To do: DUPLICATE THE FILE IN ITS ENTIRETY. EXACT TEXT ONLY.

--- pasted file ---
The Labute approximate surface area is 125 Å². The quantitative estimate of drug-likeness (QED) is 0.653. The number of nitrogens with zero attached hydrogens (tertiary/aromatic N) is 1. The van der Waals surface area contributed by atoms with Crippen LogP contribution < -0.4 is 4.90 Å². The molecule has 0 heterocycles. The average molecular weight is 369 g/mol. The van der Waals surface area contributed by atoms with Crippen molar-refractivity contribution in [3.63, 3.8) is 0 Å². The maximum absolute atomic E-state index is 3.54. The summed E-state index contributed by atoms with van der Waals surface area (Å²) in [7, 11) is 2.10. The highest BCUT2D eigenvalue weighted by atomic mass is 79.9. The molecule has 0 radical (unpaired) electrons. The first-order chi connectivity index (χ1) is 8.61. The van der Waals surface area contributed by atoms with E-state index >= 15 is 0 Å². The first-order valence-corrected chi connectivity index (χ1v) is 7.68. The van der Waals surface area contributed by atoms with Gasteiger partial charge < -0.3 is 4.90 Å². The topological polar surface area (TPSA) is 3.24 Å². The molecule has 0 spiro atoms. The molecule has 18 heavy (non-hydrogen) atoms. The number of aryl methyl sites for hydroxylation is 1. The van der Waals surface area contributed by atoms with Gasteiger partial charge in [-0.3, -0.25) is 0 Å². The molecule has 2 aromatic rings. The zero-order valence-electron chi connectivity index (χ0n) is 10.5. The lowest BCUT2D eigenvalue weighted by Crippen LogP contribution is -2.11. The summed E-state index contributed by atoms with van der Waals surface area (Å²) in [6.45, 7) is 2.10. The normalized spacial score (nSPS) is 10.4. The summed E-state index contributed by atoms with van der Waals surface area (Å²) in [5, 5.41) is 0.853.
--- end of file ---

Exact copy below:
The Labute approximate surface area is 125 Å². The quantitative estimate of drug-likeness (QED) is 0.653. The number of nitrogens with zero attached hydrogens (tertiary/aromatic N) is 1. The van der Waals surface area contributed by atoms with Crippen LogP contribution < -0.4 is 4.90 Å². The molecule has 0 heterocycles. The average molecular weight is 369 g/mol. The van der Waals surface area contributed by atoms with Crippen molar-refractivity contribution in [3.63, 3.8) is 0 Å². The maximum absolute atomic E-state index is 3.54. The summed E-state index contributed by atoms with van der Waals surface area (Å²) in [7, 11) is 2.10. The highest BCUT2D eigenvalue weighted by atomic mass is 79.9. The molecule has 0 radical (unpaired) electrons. The first-order chi connectivity index (χ1) is 8.61. The van der Waals surface area contributed by atoms with E-state index >= 15 is 0 Å². The first-order valence-corrected chi connectivity index (χ1v) is 7.68. The van der Waals surface area contributed by atoms with Gasteiger partial charge < -0.3 is 4.90 Å². The topological polar surface area (TPSA) is 3.24 Å². The molecule has 0 spiro atoms. The molecule has 18 heavy (non-hydrogen) atoms. The number of aryl methyl sites for hydroxylation is 1. The van der Waals surface area contributed by atoms with Gasteiger partial charge in [-0.3, -0.25) is 0 Å². The molecule has 2 aromatic rings. The zero-order valence-electron chi connectivity index (χ0n) is 10.5. The lowest BCUT2D eigenvalue weighted by Crippen LogP contribution is -2.11. The summed E-state index contributed by atoms with van der Waals surface area (Å²) in [6.45, 7) is 2.10. The normalized spacial score (nSPS) is 10.4. The summed E-state index contributed by atoms with van der Waals surface area (Å²) in [5, 5.41) is 0.853.